One of the delights of working with children in Cambodia is seeing them develop their skills at play. Many children are completely under-resourced in this department. They may be from families too poor to have toys, or too time-poor to give children the play time they really need. Children go through distinct stages of play development when they move from merely reacting to objects – to employing these objects in acts of imagination. Later children enjoy playing alone, but in groups, and still later – around age 6 or 8 – in groups. That simple game of Uno is actually a sophisticated interplay of intellect and social skills.
Of course children don’t just learn academically: play is a vital ingredient. But toys are not enough. Many adults think that somehow children will spontaneously “get it” when they see a pile of blocks. Actually they need to be shown – and getting on the floor, interacting with the child, and showing how blocks can be used to make things is the trigger: a simple trigger, that gets them going. In the photo above little Nuon seemed a bit lost in the play room. He was too young to play cards and he didn’t seem to get involved with the blocks. So I lay on the floor and together we made houses and vehicles and soon he was grabbing the wheels (a scarce commodity) to make his particular inventions.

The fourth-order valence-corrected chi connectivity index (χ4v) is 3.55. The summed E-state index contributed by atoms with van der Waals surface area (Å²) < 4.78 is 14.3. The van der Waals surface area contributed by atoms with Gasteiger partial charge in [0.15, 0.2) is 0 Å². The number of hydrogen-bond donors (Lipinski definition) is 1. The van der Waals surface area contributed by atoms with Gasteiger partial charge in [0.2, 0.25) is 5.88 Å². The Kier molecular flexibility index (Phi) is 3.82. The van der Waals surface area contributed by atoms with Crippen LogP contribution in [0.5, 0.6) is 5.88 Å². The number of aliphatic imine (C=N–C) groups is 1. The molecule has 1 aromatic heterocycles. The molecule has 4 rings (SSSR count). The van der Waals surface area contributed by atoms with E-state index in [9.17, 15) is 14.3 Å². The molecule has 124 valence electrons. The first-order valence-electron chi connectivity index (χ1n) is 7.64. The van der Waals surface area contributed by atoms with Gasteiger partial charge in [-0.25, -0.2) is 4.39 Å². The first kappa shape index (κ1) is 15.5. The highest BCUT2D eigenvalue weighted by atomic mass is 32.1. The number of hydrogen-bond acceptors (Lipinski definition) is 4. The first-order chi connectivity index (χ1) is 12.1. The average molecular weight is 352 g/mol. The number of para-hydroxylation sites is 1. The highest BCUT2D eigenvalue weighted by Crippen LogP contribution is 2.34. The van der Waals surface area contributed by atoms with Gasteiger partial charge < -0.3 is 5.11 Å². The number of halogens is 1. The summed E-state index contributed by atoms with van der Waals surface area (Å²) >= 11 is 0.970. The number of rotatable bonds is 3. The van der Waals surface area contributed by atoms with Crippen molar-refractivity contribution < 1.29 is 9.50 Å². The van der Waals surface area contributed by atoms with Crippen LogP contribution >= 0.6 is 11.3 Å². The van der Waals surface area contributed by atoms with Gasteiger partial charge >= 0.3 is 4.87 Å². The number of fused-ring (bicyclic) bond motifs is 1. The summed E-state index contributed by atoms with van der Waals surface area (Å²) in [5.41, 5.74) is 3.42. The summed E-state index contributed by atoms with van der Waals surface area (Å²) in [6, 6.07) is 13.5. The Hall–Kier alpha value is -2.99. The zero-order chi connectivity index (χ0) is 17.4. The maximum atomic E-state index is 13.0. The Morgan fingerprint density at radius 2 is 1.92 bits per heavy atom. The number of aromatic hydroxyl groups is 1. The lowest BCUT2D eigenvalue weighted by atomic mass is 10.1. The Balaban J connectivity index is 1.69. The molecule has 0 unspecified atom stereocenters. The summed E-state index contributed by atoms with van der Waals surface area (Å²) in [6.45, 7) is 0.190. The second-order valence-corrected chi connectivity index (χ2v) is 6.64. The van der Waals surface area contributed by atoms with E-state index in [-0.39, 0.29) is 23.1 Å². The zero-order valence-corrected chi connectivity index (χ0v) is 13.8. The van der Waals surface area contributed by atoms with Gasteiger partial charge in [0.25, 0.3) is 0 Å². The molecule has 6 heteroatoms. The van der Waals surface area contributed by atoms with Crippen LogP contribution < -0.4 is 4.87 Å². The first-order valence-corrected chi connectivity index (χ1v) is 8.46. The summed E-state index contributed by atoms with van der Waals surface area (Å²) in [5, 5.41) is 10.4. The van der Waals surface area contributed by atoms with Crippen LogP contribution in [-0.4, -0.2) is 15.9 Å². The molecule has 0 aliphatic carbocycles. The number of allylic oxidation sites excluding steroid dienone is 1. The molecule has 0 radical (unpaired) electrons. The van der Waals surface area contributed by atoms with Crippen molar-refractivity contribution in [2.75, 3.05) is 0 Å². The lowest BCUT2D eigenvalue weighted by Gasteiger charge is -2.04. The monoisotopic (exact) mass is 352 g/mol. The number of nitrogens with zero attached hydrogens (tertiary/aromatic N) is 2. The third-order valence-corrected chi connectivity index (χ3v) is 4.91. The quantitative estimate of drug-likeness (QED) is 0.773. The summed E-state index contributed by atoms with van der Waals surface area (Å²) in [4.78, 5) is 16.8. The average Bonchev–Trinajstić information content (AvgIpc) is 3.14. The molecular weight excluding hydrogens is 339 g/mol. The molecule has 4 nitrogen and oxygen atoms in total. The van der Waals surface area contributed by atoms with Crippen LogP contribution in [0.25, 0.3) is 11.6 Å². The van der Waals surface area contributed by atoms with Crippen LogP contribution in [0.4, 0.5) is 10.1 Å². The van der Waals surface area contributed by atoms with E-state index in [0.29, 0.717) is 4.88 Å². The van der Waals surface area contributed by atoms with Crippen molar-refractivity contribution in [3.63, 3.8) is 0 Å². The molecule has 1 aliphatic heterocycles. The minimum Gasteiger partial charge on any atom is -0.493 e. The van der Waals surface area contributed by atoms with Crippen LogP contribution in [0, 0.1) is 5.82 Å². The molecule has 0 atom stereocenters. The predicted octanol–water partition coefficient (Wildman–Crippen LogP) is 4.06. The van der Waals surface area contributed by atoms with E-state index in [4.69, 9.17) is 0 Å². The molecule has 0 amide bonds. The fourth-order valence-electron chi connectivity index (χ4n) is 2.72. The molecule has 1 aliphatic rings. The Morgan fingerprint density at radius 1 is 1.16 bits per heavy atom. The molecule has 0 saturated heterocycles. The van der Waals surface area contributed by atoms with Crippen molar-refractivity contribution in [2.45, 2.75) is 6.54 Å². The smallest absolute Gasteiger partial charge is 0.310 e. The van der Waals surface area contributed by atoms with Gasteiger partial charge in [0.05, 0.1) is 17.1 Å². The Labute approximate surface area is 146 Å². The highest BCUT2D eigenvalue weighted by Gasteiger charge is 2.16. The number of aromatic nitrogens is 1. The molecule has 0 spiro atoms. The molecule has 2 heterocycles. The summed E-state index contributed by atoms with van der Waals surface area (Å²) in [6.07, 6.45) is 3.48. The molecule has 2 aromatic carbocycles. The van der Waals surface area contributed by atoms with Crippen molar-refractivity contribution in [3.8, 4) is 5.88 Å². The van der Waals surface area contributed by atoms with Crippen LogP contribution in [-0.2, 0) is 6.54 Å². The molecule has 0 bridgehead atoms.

I love those moments. Sometimes an educational advance is that simple: a few minutes of attention on a playroom floor.
New developments in Cambodian child care. Click here.